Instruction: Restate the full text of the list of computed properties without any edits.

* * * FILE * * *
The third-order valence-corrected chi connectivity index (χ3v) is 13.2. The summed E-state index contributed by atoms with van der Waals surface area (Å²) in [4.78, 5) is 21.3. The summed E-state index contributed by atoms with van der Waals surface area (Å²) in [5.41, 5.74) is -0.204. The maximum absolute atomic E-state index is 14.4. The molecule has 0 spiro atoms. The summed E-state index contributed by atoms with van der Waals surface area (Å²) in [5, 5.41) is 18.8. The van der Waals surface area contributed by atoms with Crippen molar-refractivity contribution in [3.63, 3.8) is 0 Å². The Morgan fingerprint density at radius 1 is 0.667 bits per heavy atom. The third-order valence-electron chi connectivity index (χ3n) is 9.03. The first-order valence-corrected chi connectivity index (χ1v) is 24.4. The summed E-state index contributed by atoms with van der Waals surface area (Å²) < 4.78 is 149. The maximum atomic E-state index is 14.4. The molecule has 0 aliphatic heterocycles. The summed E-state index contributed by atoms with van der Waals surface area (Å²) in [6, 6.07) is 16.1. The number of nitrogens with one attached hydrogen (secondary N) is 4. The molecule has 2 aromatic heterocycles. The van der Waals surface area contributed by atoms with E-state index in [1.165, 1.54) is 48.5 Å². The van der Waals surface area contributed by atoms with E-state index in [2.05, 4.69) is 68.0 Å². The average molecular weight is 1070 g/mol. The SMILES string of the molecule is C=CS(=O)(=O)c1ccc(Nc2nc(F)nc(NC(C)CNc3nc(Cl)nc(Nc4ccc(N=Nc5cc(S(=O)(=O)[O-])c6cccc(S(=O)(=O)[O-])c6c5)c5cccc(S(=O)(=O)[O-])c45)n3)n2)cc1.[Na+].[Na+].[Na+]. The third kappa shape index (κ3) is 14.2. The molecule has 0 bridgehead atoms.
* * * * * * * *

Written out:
The third-order valence-corrected chi connectivity index (χ3v) is 13.2. The summed E-state index contributed by atoms with van der Waals surface area (Å²) in [4.78, 5) is 21.3. The summed E-state index contributed by atoms with van der Waals surface area (Å²) in [5.41, 5.74) is -0.204. The maximum absolute atomic E-state index is 14.4. The molecule has 0 spiro atoms. The summed E-state index contributed by atoms with van der Waals surface area (Å²) in [5, 5.41) is 18.8. The van der Waals surface area contributed by atoms with Crippen molar-refractivity contribution in [3.63, 3.8) is 0 Å². The Morgan fingerprint density at radius 1 is 0.667 bits per heavy atom. The third-order valence-electron chi connectivity index (χ3n) is 9.03. The first-order valence-corrected chi connectivity index (χ1v) is 24.4. The summed E-state index contributed by atoms with van der Waals surface area (Å²) < 4.78 is 149. The maximum atomic E-state index is 14.4. The molecule has 0 aliphatic heterocycles. The summed E-state index contributed by atoms with van der Waals surface area (Å²) in [6, 6.07) is 16.1. The number of nitrogens with one attached hydrogen (secondary N) is 4. The molecule has 2 aromatic heterocycles. The van der Waals surface area contributed by atoms with E-state index in [1.165, 1.54) is 48.5 Å². The van der Waals surface area contributed by atoms with E-state index in [2.05, 4.69) is 68.0 Å². The average molecular weight is 1070 g/mol. The SMILES string of the molecule is C=CS(=O)(=O)c1ccc(Nc2nc(F)nc(NC(C)CNc3nc(Cl)nc(Nc4ccc(N=Nc5cc(S(=O)(=O)[O-])c6cccc(S(=O)(=O)[O-])c6c5)c5cccc(S(=O)(=O)[O-])c45)n3)n2)cc1.[Na+].[Na+].[Na+]. The third kappa shape index (κ3) is 14.2. The molecule has 0 bridgehead atoms.